Men who have sex with men (MSM) account for half of new HIV infections in the United States [13]. They also engage in more frequent same-sex activity (both coercive and non-coercive) in custody than men who did not have sex with men prior to incarceration [1416]. Thus, custody units (or settings) like the K6G unit may experience particularly high rates of HIV transmission [17].

Despite the fact that the state of California classifies sexual contact in jail as a felony, officials at the Los Angeles County Men’s Jail have permitted the Center for Health Justice (CHJ), a private, non-profit organization, to distribute condoms to inmates in the segregated MSM unit for disease control purposes since 2001. The unit houses approximately 320 inmates, many of whom stay for less than 7 days (Harawa, personal communication, 2009). CHJ staff visit the unit once a week, at which time inmates line up and may receive a single condom (Harawa, personal communication, 2009). The purpose of this article is to assess the effectiveness and the net costs of the condom distribution intervention in averting HIV infections among MSM unit inmates.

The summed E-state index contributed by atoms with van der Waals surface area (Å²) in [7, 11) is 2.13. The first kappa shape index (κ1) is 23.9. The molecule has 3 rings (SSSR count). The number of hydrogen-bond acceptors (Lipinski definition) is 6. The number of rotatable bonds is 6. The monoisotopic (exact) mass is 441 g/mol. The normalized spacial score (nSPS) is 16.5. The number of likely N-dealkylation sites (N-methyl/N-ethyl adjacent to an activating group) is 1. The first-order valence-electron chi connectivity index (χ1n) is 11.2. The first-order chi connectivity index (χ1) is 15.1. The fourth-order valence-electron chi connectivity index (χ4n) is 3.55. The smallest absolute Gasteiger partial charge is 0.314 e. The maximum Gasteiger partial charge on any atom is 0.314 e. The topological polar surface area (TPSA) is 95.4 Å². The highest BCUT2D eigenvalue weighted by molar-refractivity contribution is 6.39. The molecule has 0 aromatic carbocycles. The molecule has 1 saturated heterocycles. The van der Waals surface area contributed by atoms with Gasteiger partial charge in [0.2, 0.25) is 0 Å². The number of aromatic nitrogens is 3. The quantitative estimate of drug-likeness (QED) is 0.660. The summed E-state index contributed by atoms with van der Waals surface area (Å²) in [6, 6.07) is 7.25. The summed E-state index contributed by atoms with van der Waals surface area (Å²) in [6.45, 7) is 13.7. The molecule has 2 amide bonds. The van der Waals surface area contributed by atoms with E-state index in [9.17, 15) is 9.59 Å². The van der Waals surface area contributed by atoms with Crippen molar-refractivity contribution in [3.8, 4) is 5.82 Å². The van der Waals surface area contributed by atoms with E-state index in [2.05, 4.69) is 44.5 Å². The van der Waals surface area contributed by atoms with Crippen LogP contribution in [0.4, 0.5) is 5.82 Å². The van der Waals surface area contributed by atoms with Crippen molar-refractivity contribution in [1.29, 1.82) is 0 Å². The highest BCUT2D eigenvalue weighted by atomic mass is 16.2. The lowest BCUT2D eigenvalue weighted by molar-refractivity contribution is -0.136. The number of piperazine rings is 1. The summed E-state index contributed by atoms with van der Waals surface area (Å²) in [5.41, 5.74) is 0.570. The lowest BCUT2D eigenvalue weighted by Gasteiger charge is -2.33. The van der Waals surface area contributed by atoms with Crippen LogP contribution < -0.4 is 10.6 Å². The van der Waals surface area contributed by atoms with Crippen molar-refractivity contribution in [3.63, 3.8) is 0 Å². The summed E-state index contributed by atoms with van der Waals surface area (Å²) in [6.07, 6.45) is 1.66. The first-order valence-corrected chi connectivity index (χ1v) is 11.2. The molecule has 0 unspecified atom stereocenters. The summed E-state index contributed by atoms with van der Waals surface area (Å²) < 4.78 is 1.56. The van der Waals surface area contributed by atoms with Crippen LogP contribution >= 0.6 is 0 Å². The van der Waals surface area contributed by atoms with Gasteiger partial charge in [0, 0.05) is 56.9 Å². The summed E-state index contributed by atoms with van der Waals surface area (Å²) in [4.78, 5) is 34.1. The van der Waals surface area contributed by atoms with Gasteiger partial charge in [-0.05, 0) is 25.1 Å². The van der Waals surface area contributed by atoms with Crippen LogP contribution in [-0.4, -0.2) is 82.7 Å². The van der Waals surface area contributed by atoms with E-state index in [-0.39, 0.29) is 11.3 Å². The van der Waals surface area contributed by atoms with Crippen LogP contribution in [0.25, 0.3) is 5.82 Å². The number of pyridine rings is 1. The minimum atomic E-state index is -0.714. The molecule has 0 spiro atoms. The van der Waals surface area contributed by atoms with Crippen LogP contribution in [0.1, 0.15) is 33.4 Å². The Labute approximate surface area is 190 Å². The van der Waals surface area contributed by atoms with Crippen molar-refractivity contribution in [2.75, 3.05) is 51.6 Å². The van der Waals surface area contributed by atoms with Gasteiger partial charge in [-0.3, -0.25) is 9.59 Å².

This analysis examines the cost and changes in transmission of HIV resulting from introducing condoms into a jail setting housing MSM and transgender inmates. Estimates of the amount of HIV transmission with and without a condom distribution program are made for a population of inmates with the characteristics of respondents to the 2007 survey (e.g., same share infected, same length of stay). The factors that differ between the two scenarios are the proportion of sex acts that are protected by condoms and the percent of the inmate population who engage in anal sex. This study was approved by the University of California, Los Angeles Institutional Review Board and the Charles Drew University Institutional Review Board.

Inmate Data